“I’m sure you know there’s lots to learn, but that’s not your fault, that’s just your turn…”
Dar Williams, “Teenagers, Kick Our Butts”
Several of my kids started college this week. Pictures of dorm rooms and new roommates are popping up on Facebook. More will head off in the coming days – I think 8 or 9 of them in total will be freshmen this year. And back in May, about 6 or 7 of my kids graduated from college. They’ve studied abroad in Denmark, England, Spain, Japan, and France. They live here in Boston, in California, in DC, and New York, at least for now.
Of course, these are not actually my children. (For starters, I could never afford to put that many kids through college.) I’m talking about the young men and women I know through my role as a volunteer mentor. For the past five years, I’ve worked with the Diocesan Youth Council (DYC), a leadership group that is part of the Episcopal Church in Massachusetts.
My husband and I don’t have kids, and I’m not under any illusions about my role in the lives of these young people. I see them for a few weekends a year. Their parents, teachers, and communities have done the heroic work of raising them into the thoughtful, responsible young adults that they are. I get to learn from them, enjoy their company, and maybe teach them a little something along the way.
My own experience in youth group was incredibly important to me. I grew up in a large Roman Catholic church that had an active youth program, with both small group meetings and the big events – ski trips, retreats, movie nights – that are universal elements of teen programs. In the group that met weekly at the home of our mentor, I learned about keeping commitments and being dependable. I learned how to deal with awkward silences, and how to be comfortable articulating and sharing my thoughts. We were given opportunities for leadership and I learned how to disagree, and how to handle people with whom I did not get along.
People often ask me why I like working with teenagers, and why I choose to spend several weekends each year sleeping on church floors, or in uninsulated cabins in the woods, trying to convince 10 or 20 young women that they really need to stop giggling and texting and go to sleep.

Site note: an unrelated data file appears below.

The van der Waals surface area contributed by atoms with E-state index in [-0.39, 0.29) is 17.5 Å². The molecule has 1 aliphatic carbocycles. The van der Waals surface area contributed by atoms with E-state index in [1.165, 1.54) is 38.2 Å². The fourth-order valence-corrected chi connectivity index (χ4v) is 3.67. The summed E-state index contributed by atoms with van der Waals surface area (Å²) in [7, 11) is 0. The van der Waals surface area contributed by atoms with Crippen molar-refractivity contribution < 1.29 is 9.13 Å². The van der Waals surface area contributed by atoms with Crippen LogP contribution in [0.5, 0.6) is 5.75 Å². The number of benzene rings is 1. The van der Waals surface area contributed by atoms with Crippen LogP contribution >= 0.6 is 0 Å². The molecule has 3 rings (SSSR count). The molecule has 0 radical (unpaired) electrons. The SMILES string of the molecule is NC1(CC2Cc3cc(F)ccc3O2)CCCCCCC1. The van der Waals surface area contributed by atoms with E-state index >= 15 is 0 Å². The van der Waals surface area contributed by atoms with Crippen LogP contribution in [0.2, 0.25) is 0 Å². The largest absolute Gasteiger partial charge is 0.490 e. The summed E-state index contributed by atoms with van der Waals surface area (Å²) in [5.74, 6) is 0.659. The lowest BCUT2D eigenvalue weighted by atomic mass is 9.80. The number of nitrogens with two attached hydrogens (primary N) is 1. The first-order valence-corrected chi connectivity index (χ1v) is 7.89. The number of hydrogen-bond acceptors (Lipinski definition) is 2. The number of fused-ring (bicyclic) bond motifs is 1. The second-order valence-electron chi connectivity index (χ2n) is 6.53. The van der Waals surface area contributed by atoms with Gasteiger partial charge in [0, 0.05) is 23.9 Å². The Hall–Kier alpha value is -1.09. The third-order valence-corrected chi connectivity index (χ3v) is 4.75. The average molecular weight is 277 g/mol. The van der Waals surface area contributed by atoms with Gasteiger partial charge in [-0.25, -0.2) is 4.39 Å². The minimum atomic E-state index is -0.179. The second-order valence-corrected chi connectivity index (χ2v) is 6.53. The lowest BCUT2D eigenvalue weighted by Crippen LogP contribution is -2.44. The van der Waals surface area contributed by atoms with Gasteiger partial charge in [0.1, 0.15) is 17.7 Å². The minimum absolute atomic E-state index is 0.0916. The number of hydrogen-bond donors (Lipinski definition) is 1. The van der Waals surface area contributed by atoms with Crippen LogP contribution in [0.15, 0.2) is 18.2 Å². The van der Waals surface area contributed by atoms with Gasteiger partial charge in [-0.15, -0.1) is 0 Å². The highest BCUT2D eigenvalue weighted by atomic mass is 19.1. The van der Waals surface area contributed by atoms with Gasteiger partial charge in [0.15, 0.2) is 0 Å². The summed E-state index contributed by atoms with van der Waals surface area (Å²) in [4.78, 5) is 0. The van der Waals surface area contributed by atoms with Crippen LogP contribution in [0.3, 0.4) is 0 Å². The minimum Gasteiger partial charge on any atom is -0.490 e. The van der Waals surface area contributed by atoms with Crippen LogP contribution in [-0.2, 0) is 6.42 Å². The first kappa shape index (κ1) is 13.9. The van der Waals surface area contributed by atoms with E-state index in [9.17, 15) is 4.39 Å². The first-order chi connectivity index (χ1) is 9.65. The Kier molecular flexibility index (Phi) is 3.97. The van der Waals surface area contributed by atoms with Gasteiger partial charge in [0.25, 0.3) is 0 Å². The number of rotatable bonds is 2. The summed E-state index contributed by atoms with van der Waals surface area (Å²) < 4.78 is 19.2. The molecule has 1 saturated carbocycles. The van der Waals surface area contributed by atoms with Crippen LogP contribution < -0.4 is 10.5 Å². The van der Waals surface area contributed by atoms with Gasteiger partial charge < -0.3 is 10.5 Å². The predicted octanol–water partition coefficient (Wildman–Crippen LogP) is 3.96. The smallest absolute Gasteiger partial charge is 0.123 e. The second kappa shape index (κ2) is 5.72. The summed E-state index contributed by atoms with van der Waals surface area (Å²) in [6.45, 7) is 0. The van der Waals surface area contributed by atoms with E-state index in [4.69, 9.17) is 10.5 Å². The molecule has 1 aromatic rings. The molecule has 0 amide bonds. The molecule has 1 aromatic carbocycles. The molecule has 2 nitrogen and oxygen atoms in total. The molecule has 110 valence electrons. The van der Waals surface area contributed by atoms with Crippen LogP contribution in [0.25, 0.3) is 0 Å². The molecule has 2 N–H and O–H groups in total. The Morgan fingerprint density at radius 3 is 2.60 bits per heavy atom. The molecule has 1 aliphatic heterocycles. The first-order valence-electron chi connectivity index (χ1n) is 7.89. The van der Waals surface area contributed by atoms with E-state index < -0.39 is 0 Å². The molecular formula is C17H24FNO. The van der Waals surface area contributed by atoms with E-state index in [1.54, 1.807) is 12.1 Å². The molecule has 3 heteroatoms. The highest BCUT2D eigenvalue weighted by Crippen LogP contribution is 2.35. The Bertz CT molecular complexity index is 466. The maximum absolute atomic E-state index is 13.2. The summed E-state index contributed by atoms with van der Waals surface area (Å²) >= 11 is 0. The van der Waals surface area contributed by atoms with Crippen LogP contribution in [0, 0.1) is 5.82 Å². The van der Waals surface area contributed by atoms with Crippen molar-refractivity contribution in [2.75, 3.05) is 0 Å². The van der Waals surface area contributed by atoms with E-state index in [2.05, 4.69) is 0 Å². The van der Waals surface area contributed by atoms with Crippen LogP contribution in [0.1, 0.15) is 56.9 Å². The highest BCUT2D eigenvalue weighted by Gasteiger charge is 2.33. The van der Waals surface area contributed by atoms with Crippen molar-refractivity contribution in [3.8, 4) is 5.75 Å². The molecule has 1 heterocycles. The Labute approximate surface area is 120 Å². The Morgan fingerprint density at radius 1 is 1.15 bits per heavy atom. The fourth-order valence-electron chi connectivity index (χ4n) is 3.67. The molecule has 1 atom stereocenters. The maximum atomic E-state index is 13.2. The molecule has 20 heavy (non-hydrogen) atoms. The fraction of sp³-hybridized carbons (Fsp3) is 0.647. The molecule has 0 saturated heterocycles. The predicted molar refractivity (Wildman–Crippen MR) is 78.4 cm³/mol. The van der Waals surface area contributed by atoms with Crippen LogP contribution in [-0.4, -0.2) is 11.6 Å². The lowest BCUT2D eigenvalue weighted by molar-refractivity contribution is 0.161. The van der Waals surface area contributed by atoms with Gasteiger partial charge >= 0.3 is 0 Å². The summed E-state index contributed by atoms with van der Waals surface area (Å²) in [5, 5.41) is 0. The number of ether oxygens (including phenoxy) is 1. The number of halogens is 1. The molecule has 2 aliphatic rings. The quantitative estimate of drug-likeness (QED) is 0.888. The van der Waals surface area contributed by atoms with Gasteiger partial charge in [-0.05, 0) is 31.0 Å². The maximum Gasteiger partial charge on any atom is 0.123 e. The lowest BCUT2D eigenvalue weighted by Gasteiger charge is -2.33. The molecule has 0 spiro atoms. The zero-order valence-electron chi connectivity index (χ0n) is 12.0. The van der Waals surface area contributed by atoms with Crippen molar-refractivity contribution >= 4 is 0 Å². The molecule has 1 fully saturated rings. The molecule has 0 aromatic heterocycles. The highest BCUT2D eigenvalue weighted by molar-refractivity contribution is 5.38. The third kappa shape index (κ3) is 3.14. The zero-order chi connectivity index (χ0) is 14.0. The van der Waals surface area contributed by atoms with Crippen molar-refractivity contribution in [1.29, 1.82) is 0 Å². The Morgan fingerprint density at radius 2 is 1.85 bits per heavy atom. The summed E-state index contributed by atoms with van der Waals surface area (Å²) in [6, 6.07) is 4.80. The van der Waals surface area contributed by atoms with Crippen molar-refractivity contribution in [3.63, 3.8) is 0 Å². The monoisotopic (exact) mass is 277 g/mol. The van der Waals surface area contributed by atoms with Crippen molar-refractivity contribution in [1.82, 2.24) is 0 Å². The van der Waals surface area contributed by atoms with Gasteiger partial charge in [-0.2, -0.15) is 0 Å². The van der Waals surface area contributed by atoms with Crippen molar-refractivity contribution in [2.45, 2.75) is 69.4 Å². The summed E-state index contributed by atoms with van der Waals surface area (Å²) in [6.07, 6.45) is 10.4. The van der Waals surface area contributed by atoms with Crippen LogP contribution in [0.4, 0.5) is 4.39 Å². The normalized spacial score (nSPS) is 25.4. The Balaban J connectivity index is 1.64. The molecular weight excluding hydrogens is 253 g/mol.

The truth is, the teenagers I know are so full of possibility and energy and life that they are a joy to be around. I get to join them on part of their journey, and often the most exciting part, as they consider their future and try to discern their path in the world. It’s such a gift to witness their growth over the 2 to 3 years that we’re together, and while I’m always sad to see them graduate, I just cannot wait to see what they do with their lives.
They give so much to me and the other adults who volunteer with the DYC. They keep me connected to (and help me understand) popular culture, and they keep me honest – teenagers can sniff out B.S. from a mile away, and they don’t tolerate it. And what do I give to them? I hope my message to them is that they are loved, and they are enough. Just as they are. When they are present, they and their gifts are welcomed and celebrated. When they are absent, their absence is noted and they are missed.
There are challenges, of course. You want to be able to prevent some of the difficulties that you experienced at their age, but you can’t. You know that they’re going to make mistakes, and you just hope they make the ordinary, run-of-the-mill mistakes that most of us made when we were young, the kind you get over and bounce back from, even if you still cringe thinking about them years later.
You know things they don’t. That some of their friendships won’t survive college. Some will rupture because of an argument or a thoughtless word. Others will end for no discernible reason – over time, emails and texts will slow, until one day you notice that a friend has simply slipped out of your life. Odds are that high school romance won’t last, either, in spite of the strength of feeling and the will to stay together. Of course you can’t tell them this – they need to figure it out and experience it all themselves, as you once did.
But if they’re lucky, you know what else awaits them. If they’re lucky, they may find themselves, as I just did, visiting a friend I’ve had since I was 15 years old, who is, against those above-mentioned odds, married to a wonderful woman he first met in youth group. If they are patient and generous and allow their friendships to stretch and change and grow then someday, years from now, they’ll know the pure pleasure of talking and laughing and recalling some dumb teenage mistakes with someone who doesn’t need any explanations or backstory, because he’s been part of the story, well, forever.
But they can’t know all of this. They’re just at the start of this great adventure, and so we all – parents, coaches, mentors, teachers, friends, parish, community – bless them and send them into the world. Off you go now…